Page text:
Some Processes Shouldn't Be Automated


I realized we had hit bottom on social media as a force for community when I read this on the web site of a startup:

Tribber believes that smaller bloggers have something that superstars can never match. Smaller bloggers give personal attention to their community. In turn, the community gives trust to the blogger.

Tribber believes that by combining many small bloggers who maintain deep bonds with their community, bloggers can extend their reach across each other’s communities, share each other’s audience and give their community more great content.

Tribberr automates this process.

The words in bold represent, for me, an oxymoron: why automate the very conditions that create the trust – the personal relationship between the small blogger and his community?

We’ve gone too far in developing tools that pretend we are carrying on a relationship when actually we are not, developing a community when actually we are not, and then insisting we be known as relationship marketers.

All of this has reached the point of diminishing returns. For openers, there are too many social media tools, none of which provides a complete solution to any community problem. Not to mention the fact that some of these tools, funded by angels anxious to get into the startup scene, will disappear when their inventors, unable to get that second round, have to close the company, leaving its members high and dry. Remember Delicious, anyone? Seesmic? Digg?

I saw similar industry consolidation at the end of the last internet bubble, but here’s the difference: the last bubble did not involve forming relationships with a community. Some community members who signed on to these startups are going to get burned, and it will not be pretty. They will lose their communities and feel truly betrayed.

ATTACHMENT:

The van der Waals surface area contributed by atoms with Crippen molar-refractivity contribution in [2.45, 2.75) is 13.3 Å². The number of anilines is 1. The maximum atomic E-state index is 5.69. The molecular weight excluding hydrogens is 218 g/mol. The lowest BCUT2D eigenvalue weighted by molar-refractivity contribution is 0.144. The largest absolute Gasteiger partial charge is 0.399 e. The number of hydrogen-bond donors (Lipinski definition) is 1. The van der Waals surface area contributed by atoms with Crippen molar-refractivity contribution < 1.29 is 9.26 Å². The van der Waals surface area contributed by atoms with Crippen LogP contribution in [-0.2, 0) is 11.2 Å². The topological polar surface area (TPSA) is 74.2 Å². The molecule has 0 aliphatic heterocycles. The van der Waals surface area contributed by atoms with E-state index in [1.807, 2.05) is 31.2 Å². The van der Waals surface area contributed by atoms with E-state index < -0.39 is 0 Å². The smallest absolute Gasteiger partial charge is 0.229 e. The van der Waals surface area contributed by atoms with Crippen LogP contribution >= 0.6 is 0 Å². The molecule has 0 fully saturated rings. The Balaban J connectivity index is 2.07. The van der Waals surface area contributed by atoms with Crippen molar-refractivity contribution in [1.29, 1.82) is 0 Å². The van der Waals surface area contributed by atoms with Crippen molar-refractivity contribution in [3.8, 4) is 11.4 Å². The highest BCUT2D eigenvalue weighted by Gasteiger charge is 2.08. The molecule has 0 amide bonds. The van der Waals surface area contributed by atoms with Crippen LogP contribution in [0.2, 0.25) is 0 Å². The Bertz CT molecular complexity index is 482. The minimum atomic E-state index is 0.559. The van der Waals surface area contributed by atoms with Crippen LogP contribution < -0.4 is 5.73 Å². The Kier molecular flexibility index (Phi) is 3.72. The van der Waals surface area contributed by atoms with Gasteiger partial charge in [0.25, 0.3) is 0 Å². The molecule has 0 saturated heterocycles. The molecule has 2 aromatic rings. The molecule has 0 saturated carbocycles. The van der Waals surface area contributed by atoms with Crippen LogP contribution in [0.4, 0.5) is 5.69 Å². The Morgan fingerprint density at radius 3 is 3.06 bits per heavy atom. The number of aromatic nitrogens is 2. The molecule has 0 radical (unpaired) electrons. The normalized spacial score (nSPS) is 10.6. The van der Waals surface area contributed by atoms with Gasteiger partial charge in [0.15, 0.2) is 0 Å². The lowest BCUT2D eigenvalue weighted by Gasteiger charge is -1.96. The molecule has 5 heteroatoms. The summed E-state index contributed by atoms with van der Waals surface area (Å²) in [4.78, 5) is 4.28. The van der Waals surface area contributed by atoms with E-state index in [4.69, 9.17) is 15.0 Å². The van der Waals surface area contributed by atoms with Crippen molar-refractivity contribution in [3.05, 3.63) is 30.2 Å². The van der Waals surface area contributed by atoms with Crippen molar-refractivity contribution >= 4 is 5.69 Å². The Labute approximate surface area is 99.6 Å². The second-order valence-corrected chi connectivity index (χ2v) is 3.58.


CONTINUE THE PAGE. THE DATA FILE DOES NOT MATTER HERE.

Even the communities that will remain are sometimes built around ephemeral goals. When I was in New York last, I had dinner with a good friend of mine who told me she had “fired” Foursquare last December when, standing in the middle of a department store juggling coat, scarf and shopping bags, she dropped them all to check in. “I felt like a trained chimp” she said, “and I asked myself, why am I doing this?” She doesn’t, anymore.

We, the practitioners and custodians of social media, have to make sure we don’t make our community members feel like that. We also have to make sure the tools we are using don’t make ourselves feel like that. 

The “gamification” movement has been a big contributor. From Empire Avenue to Klout to Foursquare, we are all acting like kids in an arcade trying to win ephemeral prizes. If we keep structuring everything like this our communities – sane people with better things to do – will abandon us, and the wonderful promised connections and relationships of social media will vanish.

True community is created by a combination of online and offline experiences. Apple has a passionate community and doesn’t even participate in social media. Instead, it allows its customers to build community through forums, blogs, and even overnight vigils at the retail stores before product launches. Or rather, it just sits back and watches its community as the community builds itself. Nothing of the community is controlled by the company.

Actually, Starbucks is like that as well. Although Starbucks has an active social media presence, the real community is offline in the stores.

Think of every brand that has a loyal community, and it probably started offline, or went offline to develop another channel: WordCamps and WordPress User Groups, Porsche clubs, photo walks.

My conclusion: we are developing too many tools to automate the community, and not enough tools to intensify it.